Dylan Baker: Internships with NASA

Dylan Baker ’16 completed internships with NASA at the Stennis and Goddard Space Centers.

Dylan Baker with Provost Karim at Honors Convocation 2016
At Honors Convocation, Dylan (left) was recognized by Provost Mohammad Karim as a Commonwealth Scholar.

Year: Class of 2016
Major: Computer Engineering
Hometown: New Bedford, MA
Internship: NASA – Stennis and Goddard Space Centers
Research: "Secure Orbital Detection Array (SODA): A Case Study to Secure the Internet of Things"
Next steps: Software engineer, Goddard Space Center

Research on internet security

I’ve been interested in science and technology for as long as I can remember. As I learned more about computers, I realized how great the potential for this technology is, and I ultimately knew that I wanted to become a computer engineer.

I've had an interest in the Internet of Things (IoT) for a few years. It's clear that the technology is going to continue to become a major part of our lives.

It's also powerful to hackers and other malicious entities. As a result, I wanted to look into what would be required to ensure that the technology is safe.

I learned a lot about the IoT and networking security through my research. I might want to pursue more on the security side of things in the future.

Internships with NASA

I applied for the internship at Stennis Space Center in Hancock County, Mississippi through NASA's One Stop Shopping Initiative website (OSSI). While I thought it was a long shot, I put my best efforts into the application. I was selected to work on developing the Sargassum Early Advisory System (SEAS) web application. I worked on the project with another student, my NASA mentor, other NASA-affiliated staff, and a team from Texas A&M University.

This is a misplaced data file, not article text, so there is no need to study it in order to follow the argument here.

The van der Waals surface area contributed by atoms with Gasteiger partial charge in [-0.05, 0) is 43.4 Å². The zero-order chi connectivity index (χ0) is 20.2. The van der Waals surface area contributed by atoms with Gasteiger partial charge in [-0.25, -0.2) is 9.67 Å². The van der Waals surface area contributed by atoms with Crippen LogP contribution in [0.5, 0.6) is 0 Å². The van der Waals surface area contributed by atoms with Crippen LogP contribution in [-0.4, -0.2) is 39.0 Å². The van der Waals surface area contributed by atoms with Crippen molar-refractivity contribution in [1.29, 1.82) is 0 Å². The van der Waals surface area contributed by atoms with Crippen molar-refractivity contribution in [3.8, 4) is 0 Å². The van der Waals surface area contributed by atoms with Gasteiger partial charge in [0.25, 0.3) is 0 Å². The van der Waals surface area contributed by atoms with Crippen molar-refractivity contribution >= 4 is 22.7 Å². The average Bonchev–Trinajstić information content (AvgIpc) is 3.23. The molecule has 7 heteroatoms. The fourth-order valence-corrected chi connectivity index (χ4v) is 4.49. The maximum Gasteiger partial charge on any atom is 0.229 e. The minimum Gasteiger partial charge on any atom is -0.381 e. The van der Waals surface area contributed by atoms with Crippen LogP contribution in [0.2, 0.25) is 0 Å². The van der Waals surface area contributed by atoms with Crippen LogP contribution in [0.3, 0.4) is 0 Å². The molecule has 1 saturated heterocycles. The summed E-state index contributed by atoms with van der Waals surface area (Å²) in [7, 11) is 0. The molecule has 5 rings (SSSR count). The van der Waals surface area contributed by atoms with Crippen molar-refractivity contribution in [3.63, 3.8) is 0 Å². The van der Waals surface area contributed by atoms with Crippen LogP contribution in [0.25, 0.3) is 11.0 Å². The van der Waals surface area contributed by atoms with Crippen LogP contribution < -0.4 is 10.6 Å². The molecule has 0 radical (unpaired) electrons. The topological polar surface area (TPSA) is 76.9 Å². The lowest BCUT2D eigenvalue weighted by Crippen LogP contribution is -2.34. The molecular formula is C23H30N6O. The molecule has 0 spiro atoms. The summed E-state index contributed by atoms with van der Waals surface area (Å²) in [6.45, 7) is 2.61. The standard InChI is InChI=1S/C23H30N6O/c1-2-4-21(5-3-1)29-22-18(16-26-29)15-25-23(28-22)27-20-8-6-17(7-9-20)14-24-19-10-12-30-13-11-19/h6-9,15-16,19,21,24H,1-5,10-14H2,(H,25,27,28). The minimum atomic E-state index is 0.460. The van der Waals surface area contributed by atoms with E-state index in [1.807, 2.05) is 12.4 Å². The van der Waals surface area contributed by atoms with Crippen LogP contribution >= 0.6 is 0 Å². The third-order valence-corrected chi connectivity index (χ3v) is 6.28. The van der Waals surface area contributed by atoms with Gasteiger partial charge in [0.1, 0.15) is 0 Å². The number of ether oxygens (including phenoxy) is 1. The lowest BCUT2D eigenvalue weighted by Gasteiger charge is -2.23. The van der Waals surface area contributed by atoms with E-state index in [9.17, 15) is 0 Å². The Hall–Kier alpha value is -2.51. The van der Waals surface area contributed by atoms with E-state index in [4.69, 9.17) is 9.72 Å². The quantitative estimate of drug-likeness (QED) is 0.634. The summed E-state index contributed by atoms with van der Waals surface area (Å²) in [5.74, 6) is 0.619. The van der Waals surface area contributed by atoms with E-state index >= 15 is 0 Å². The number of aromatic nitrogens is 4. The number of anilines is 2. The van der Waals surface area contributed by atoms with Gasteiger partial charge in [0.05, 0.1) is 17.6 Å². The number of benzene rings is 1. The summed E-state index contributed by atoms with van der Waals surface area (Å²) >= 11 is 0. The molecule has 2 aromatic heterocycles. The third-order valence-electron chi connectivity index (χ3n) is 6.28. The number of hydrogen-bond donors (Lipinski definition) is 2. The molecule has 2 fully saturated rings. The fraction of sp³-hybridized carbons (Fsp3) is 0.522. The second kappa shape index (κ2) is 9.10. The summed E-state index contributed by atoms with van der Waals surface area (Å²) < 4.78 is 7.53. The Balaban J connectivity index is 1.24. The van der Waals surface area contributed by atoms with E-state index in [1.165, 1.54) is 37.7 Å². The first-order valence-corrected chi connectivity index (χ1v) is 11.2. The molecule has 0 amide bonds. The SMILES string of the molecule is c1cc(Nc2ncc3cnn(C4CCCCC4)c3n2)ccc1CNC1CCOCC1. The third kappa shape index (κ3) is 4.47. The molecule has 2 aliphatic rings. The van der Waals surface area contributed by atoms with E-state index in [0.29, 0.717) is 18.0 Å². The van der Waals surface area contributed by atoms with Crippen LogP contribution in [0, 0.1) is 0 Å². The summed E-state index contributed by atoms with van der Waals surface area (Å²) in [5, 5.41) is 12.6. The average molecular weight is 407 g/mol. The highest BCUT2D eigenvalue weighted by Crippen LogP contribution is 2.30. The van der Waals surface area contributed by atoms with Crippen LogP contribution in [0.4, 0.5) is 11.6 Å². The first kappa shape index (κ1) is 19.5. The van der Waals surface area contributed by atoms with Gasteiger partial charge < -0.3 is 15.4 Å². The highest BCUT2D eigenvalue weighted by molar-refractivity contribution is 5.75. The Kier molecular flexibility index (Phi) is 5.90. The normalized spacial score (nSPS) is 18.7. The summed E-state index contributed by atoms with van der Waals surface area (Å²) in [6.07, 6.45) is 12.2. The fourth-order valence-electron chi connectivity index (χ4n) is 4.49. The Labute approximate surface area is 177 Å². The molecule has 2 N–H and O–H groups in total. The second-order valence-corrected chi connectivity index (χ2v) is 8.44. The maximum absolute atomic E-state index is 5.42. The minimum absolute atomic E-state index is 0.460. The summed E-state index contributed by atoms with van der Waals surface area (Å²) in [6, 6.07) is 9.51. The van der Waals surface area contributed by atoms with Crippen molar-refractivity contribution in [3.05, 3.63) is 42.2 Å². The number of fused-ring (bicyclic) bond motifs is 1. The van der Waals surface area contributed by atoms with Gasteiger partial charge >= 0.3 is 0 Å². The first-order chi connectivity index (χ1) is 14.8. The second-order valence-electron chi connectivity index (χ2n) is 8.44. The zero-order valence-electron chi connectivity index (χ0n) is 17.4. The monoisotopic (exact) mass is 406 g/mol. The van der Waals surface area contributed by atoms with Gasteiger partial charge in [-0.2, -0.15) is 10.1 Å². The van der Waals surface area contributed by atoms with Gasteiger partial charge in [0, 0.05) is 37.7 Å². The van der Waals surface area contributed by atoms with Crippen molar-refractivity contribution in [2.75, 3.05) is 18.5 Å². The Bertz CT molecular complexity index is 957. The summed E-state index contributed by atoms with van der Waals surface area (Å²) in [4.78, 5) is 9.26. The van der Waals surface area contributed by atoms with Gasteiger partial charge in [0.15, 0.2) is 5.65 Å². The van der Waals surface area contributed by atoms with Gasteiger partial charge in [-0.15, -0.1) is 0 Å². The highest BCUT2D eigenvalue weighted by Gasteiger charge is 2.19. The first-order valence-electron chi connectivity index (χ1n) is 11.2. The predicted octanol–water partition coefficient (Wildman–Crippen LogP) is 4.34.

In its final incarnation, SEAS will take in data from Landsat satellites and ocean buoys to determine the extent and trajectory of Sargassum seaweed. This data is useful for coastal managers and other coastal stakeholders in the Gulf of Mexico, because it gives them an early warning so they can arrange timely cleanup efforts.

This was my first real-world engineering experience. It taught me a lot about what it’s like to work in the field as part of a team and enhanced my knowledge of the engineering process, as well as my programming abilities. The experience taught me about myself and how I work, and I learned skills that will be important in my career.

Last year, I co-oped with NASA at the Goddard Space Center in Greenbelt, Maryland. I learned about ground system satellites, as well as API development. This experience also helped me improve my software engineering skills.

Dylan Baker in front of shuttle
Dylan at the Goddard Space Center.

Learning as a tutor

Being a tutor at the Writing and Reading Center has been a great experience. I’ve discovered a lot about the learning process by being a tutor.

The computer engineering curriculum has also kept me busy. The engineering program here is truly world-class, and the professors are an excellent resource. 

Working at Goddard and graduate study

I'll be able to work full-time as a software engineer with NASA Goddard once I graduate. I'm also planning to enroll part-time in graduate computer engineering classes here at UMass Dartmouth.

More information

College of Engineering: Computer Engineering


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